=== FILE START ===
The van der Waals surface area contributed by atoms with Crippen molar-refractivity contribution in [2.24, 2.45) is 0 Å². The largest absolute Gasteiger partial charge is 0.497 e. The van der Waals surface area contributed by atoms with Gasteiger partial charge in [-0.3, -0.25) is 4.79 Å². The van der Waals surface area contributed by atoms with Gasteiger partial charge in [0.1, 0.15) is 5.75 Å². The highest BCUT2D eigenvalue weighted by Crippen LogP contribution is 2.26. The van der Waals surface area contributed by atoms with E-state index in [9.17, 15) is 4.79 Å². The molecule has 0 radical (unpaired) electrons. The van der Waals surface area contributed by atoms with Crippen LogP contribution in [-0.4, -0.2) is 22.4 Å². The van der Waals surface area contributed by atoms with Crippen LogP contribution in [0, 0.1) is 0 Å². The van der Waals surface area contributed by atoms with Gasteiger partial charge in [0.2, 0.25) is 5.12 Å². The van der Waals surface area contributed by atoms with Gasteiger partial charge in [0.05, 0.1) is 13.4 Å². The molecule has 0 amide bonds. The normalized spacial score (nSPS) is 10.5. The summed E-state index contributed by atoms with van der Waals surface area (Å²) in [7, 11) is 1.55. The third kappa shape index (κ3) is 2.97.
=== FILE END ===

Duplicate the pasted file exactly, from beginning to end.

The van der Waals surface area contributed by atoms with Crippen molar-refractivity contribution in [2.24, 2.45) is 0 Å². The largest absolute Gasteiger partial charge is 0.497 e. The van der Waals surface area contributed by atoms with Gasteiger partial charge in [-0.3, -0.25) is 4.79 Å². The van der Waals surface area contributed by atoms with Gasteiger partial charge in [0.1, 0.15) is 5.75 Å². The highest BCUT2D eigenvalue weighted by Crippen LogP contribution is 2.26. The van der Waals surface area contributed by atoms with E-state index in [9.17, 15) is 4.79 Å². The molecule has 0 radical (unpaired) electrons. The van der Waals surface area contributed by atoms with Crippen LogP contribution in [-0.4, -0.2) is 22.4 Å². The van der Waals surface area contributed by atoms with Crippen LogP contribution in [0, 0.1) is 0 Å². The van der Waals surface area contributed by atoms with Gasteiger partial charge in [0.2, 0.25) is 5.12 Å². The van der Waals surface area contributed by atoms with Gasteiger partial charge in [0.05, 0.1) is 13.4 Å². The molecule has 0 amide bonds. The normalized spacial score (nSPS) is 10.5. The summed E-state index contributed by atoms with van der Waals surface area (Å²) in [7, 11) is 1.55. The third kappa shape index (κ3) is 2.97.